Klopp has talked in the past about heavy metal football and we’ve been seeing glimpses of it in every game bar Burnley so far this season. The Reds stormed Stamford Bridge for the first 45 minutes and 2-0 was not a flattering scoreline when the referee blew his whistle for half-time. Liverpool were very good value for their lead and another half in the same style could have resulted in another three or four being scored.

Midfield Dominance

In the wake of the Leicester game I spoke highly of Jordan Henderson’s performance. The captain was absolutely tremendous against the Foxes in a role that he’s learning on the job. He was perhaps even better at Stamford Bridge, personifying everything that Liverpool were trying to do. He was snarling, running, pressing and closing down Chelsea at every opportunity. His goal was the least he deserved for the past two weeks combined performances and boy oh boy wasn’t it a cracker?

The real joy for Liverpool, however, came in the form of the midfield in general. Chelsea are not a poor side. They have talent all over the pitch and they were keen to make sure their midfield offered real support to the defence. On paper most fans would pick the likes of Willian, Matic and N’Golo Kante over Henderson, Lallana and Wijnaldum. Football isn’t played on paper, though, and Klopp has spent the summer talking about how important team-work is over buying in solutions to problems.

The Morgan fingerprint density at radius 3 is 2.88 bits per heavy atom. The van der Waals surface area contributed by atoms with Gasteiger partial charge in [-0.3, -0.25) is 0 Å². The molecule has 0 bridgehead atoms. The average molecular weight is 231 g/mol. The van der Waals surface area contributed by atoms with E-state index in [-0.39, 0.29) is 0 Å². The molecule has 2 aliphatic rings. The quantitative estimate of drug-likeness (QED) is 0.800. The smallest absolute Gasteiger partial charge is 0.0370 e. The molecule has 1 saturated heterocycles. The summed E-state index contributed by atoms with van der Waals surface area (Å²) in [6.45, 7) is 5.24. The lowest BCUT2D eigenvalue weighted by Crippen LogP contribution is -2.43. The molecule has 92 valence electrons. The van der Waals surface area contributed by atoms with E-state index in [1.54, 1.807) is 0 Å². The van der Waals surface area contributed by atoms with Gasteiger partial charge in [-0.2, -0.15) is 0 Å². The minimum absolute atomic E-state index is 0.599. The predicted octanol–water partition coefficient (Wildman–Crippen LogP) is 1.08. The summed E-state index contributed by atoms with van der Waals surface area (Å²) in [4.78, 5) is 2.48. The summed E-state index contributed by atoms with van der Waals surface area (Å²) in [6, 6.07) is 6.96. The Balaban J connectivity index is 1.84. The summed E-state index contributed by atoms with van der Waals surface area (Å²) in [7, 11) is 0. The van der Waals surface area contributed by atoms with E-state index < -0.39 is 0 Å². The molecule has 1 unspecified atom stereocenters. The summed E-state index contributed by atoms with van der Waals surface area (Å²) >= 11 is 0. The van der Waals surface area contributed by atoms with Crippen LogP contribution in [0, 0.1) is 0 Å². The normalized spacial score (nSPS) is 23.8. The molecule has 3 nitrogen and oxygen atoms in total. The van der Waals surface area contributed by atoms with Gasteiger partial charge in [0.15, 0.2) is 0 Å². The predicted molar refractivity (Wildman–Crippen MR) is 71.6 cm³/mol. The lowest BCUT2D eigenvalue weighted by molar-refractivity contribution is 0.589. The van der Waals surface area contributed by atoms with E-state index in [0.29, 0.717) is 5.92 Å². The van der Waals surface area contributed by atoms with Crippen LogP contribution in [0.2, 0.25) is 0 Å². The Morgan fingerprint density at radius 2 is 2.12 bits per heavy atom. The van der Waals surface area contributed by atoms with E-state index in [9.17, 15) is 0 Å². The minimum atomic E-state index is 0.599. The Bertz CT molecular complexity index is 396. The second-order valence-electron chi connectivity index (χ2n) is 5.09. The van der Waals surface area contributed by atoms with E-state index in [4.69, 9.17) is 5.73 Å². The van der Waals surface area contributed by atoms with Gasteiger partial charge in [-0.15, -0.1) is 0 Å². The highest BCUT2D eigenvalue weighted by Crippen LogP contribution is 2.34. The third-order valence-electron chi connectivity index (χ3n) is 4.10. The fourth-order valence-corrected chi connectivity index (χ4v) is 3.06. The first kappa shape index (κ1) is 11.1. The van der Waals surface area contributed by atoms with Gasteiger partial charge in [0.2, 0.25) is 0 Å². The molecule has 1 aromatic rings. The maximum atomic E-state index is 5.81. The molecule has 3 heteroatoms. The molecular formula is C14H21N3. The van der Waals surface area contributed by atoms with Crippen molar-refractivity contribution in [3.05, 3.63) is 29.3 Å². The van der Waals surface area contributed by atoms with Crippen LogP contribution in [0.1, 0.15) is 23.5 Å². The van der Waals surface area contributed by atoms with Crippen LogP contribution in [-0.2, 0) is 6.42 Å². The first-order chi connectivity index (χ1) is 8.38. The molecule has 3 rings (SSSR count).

Make no mistake, this is team full of spirit and a desire to work together. These lads look like they’ll run through brick walls for each other. No pundits are taking the threat of Liverpool seriously when it comes to talk of titles and it almost feels as if they’re working hard to prove everybody wrong. Good. I personally want these players desperate to prove a point, not only to pundits but to everyone who has ruled them out and mocked Reds fans for daring to suggest that this could be our year.

The lads are putting a shift in. Adam Lallana is perhaps the player that exemplifies that the most, making himself almost undroppable for Klopp. Tonight the likes of the England man, Henderson and especially Wijnaldum worked incredibly hard to get involved in the attacks and to support the defence. The former Newcastle man arrived for a reasonably large fee in the summer and he’s taken no time at all to settle into the team.

Football will always be about the headline grabbing stuff like scoring goals. That makes complete sense as it’s goals that win you games. But hard-working midfielders that graft and never stop running are a huge part of making sure that you don’t lose them. Wijnaldum obviously wasn’t as exciting a signing as Mané this summer but when the season as run its course he could well prove to be just as important.

Defending Better All The Time

If you don’t follow Dan Kennett on Twitter then you really should. Earlier this week he was tweeting about Liverpool’s defence during the past few seasons and the amount of errors it’s making compared to other top teams. It made for depressing reading if you’re a Red, pointing out just how shambolic we’ve been under numerous different managers. What makes it worse is that the stats suggest that its systemic rather than down to just one person.